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Lingnan graduate Danny Kwok’s story teaches us that life should be judged by one’s gallops, not by one’s stumbles. Once a marginalised youth, he recently received the “Top 10 Outstanding Youth in Hong Kong - Star of the Stars (Open Category)” award in the Outstanding Youth Commendation Scheme jointly organised by the Home Affairs Bureau and the Commission on Youth.


Born in a single-parent family, young Danny was bullied by his peers due to his chubby appearance. At lower secondary, he became acquainted with some underachieving schoolmates, turning into a bully himself. “I was naive and the only way for me to avoid bullying was to stay with the powerful gang,” said Danny. Life went downhill when he was under peer pressure to smoke, drink alcohol, skip school, wander in video arcades and even take drugs.


Muddling along with no purpose for over four years, seeing his classmates battle for the Hong Kong Certificate of Education Examination (HKCEE), Danny questioned the meaning of life and seemed to get a wake-up call. Three months before the HKCEE, he

picked up his studies but only got seven marks in the exam. It was not until his second attempt at the Hong Kong Diploma of Secondary Education (HKDSE) that he received 25 marks in the best five subjects and won a place at Lingnan University. As a psychology major, he did not only graduate with first class honours but also actively participated in Service-Learning programmes.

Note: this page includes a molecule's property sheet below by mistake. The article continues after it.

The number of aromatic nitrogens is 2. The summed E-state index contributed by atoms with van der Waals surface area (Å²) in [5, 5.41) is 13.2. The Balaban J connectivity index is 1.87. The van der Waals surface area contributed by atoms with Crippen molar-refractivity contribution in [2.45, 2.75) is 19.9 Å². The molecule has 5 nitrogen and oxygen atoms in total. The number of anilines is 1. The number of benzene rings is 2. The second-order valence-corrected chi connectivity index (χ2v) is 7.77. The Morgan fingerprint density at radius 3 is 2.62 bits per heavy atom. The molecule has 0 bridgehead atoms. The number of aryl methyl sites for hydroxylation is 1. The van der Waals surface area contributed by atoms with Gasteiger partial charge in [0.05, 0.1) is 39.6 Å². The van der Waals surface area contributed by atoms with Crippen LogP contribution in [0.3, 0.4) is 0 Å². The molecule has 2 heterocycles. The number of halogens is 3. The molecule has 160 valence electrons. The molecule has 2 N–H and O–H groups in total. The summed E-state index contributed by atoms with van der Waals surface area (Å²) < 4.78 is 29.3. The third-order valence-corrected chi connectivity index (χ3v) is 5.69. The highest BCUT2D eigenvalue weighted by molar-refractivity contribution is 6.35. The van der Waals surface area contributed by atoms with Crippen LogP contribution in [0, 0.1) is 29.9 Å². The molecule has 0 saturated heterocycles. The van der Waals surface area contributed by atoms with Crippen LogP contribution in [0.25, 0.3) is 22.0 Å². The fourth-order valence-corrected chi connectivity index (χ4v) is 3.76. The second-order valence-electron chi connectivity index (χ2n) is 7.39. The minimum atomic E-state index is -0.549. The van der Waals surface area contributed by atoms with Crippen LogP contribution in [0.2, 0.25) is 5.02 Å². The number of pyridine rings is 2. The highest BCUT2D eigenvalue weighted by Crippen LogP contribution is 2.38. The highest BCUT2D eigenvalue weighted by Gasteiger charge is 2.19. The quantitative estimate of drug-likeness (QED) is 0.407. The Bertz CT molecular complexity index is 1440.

“Service-Learning at Lingnan transformed my life. I was given the opportunity to travel to the US for the first time in my life, as a student delegate, and to study at Stanford University in a summer exchange programme. Having benefited from Service-Learning, I established the Service-Learning Student Association, launched a project to serve disabled children and orphans in China, and launched the first LU Service-Day at Lingnan,” said Danny. Exposed to other civic engagement models in the US, Danny reflected upon the meaning of service and set up the Student Take Initiative Rally (STIR) with students from other universities, hoping to promote volunteer responsibility and improve project efficiency.


“My language proficiency and communication skills were not good when I first entered Lingnan. The professors I met and the opportunities I received helped me develop into a confident person who can articulate his views, set his goals in life and, most importantly, contribute to society,” said Danny. Once a flunking student, Danny is now working as a full-time Research Assistant at The Hong Kong Polytechnic University as well as being a part-time Research Assistant and Hostel Tutor at Lingnan.